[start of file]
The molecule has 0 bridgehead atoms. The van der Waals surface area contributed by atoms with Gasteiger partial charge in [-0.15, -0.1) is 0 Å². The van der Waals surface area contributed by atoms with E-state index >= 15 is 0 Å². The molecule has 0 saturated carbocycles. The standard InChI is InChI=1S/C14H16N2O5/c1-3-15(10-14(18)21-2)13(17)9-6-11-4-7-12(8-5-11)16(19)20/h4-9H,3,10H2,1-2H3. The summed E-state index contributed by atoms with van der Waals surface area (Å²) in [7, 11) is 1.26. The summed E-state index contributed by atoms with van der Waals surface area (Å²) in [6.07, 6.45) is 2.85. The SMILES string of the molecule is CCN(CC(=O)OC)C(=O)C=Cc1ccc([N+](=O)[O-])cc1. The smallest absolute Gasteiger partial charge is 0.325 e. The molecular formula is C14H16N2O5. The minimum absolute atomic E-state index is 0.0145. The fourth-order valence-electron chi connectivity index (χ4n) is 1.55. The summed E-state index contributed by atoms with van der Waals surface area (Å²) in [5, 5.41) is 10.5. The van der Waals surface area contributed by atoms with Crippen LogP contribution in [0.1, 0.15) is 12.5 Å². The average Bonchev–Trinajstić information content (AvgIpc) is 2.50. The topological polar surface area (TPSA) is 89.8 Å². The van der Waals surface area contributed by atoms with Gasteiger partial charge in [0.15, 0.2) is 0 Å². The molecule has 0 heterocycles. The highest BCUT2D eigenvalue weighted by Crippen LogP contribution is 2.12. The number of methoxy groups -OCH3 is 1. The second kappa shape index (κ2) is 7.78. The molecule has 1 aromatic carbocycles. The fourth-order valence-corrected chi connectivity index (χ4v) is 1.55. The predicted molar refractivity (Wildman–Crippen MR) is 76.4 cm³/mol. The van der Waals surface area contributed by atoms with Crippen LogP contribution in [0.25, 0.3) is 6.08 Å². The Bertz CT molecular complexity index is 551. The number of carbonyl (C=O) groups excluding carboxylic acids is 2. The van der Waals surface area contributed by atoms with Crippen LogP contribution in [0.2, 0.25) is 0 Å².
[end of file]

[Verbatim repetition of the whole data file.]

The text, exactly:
The molecule has 0 bridgehead atoms. The van der Waals surface area contributed by atoms with Gasteiger partial charge in [-0.15, -0.1) is 0 Å². The van der Waals surface area contributed by atoms with E-state index >= 15 is 0 Å². The molecule has 0 saturated carbocycles. The standard InChI is InChI=1S/C14H16N2O5/c1-3-15(10-14(18)21-2)13(17)9-6-11-4-7-12(8-5-11)16(19)20/h4-9H,3,10H2,1-2H3. The summed E-state index contributed by atoms with van der Waals surface area (Å²) in [7, 11) is 1.26. The summed E-state index contributed by atoms with van der Waals surface area (Å²) in [6.07, 6.45) is 2.85. The SMILES string of the molecule is CCN(CC(=O)OC)C(=O)C=Cc1ccc([N+](=O)[O-])cc1. The smallest absolute Gasteiger partial charge is 0.325 e. The molecular formula is C14H16N2O5. The minimum absolute atomic E-state index is 0.0145. The fourth-order valence-electron chi connectivity index (χ4n) is 1.55. The summed E-state index contributed by atoms with van der Waals surface area (Å²) in [5, 5.41) is 10.5. The van der Waals surface area contributed by atoms with Crippen LogP contribution in [0.1, 0.15) is 12.5 Å². The average Bonchev–Trinajstić information content (AvgIpc) is 2.50. The topological polar surface area (TPSA) is 89.8 Å². The van der Waals surface area contributed by atoms with Gasteiger partial charge in [0.15, 0.2) is 0 Å². The molecule has 0 heterocycles. The highest BCUT2D eigenvalue weighted by Crippen LogP contribution is 2.12. The number of methoxy groups -OCH3 is 1. The second kappa shape index (κ2) is 7.78. The molecule has 1 aromatic carbocycles. The fourth-order valence-corrected chi connectivity index (χ4v) is 1.55. The predicted molar refractivity (Wildman–Crippen MR) is 76.4 cm³/mol. The van der Waals surface area contributed by atoms with Crippen LogP contribution in [0.25, 0.3) is 6.08 Å². The Bertz CT molecular complexity index is 551. The number of carbonyl (C=O) groups excluding carboxylic acids is 2. The van der Waals surface area contributed by atoms with Crippen LogP contribution in [0.2, 0.25) is 0 Å².